Original Research

The balance of power between food manufacturers and retailers

Jacqueline L. Spence, A. W.F. Fourie
South African Journal of Business Management | Vol 26, No 1 | a821 | DOI: https://doi.org/10.4102/sajbm.v26i1.821 | © 2018 Jacqueline L. Spence, A. W.F. Fourie | This work is licensed under CC Attribution 4.0
Submitted: 15 October 2018 | Published: 31 March 1995

About the author(s)

Jacqueline L. Spence, Graduate School of Business Administration, University of the Witwatersrand, South Africa
A. W.F. Fourie, Graduate School of Business Administration, University of the Witwatersrand, South Africa

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Abstract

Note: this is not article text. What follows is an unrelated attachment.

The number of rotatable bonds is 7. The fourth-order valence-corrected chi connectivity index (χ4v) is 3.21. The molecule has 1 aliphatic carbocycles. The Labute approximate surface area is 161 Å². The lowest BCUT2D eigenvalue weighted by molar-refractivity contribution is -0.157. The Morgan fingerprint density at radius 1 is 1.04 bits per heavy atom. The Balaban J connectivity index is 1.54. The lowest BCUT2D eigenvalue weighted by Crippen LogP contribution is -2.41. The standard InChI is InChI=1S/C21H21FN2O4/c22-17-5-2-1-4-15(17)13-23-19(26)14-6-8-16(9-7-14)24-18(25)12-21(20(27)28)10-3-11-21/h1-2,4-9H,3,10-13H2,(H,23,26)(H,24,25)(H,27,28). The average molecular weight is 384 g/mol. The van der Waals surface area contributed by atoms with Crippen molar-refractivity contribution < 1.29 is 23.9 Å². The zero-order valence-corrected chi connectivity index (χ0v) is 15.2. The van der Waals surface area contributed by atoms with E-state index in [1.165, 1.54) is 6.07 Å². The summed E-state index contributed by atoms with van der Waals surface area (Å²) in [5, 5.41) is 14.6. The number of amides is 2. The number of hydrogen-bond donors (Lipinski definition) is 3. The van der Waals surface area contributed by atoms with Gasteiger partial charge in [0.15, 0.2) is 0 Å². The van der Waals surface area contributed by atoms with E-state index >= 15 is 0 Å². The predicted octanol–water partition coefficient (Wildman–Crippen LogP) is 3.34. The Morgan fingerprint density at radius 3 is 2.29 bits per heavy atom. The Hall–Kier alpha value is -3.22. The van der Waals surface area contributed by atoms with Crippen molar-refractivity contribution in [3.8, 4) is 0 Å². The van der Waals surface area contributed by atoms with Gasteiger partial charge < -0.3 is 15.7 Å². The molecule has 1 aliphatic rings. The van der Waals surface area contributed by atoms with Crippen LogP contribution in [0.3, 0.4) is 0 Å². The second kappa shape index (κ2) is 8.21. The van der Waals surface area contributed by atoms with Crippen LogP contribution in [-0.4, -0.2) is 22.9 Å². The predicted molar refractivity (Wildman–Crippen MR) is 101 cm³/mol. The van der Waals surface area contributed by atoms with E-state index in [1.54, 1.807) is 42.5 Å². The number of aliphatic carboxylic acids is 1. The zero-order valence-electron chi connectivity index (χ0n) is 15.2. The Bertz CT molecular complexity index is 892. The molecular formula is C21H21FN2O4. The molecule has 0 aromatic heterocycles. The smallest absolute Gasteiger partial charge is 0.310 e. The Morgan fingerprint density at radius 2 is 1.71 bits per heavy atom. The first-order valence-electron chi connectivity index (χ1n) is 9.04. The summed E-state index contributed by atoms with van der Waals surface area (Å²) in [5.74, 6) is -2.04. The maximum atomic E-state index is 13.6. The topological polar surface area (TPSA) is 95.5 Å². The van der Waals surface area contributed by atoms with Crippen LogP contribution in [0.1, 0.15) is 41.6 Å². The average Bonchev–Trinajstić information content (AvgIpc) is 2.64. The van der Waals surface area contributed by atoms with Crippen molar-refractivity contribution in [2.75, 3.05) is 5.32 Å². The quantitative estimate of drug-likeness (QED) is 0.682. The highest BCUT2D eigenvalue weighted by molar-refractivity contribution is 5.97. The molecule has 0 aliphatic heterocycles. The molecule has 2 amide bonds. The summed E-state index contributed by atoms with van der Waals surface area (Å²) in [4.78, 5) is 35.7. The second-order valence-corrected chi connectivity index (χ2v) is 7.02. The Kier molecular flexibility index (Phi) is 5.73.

There is an ongoing debate as to who in the South African food sector holds the most power - the manufacturer or the retailer. This debate becomes particularly heated at times when the price of food is seen to be rising disproportionately to the overall inflation rate, as evidenced in 1991. This research contributes to the debate surrounding the balance of power. The overall balance of power is seen to be made up of three components: power - the ability of member A to alter the decisions of member B; non-coercive sources of power - the ability to give assistances/rewards; and coercive sources of power - the ability to apply punishments. It was found that manufacturers are strongest on the power dimension, retailers have the greatest strength in the coercive sources of power dimension, and neither retailers nor manufacturers have the upper hand in respect of non-coercive sources of power. The overall balance of power is, however, perceived to be dynamic in nature and likely to change in future due to issues such as changing consumer profiles and the installation and commissioning of sophisticated information systems by retailers.

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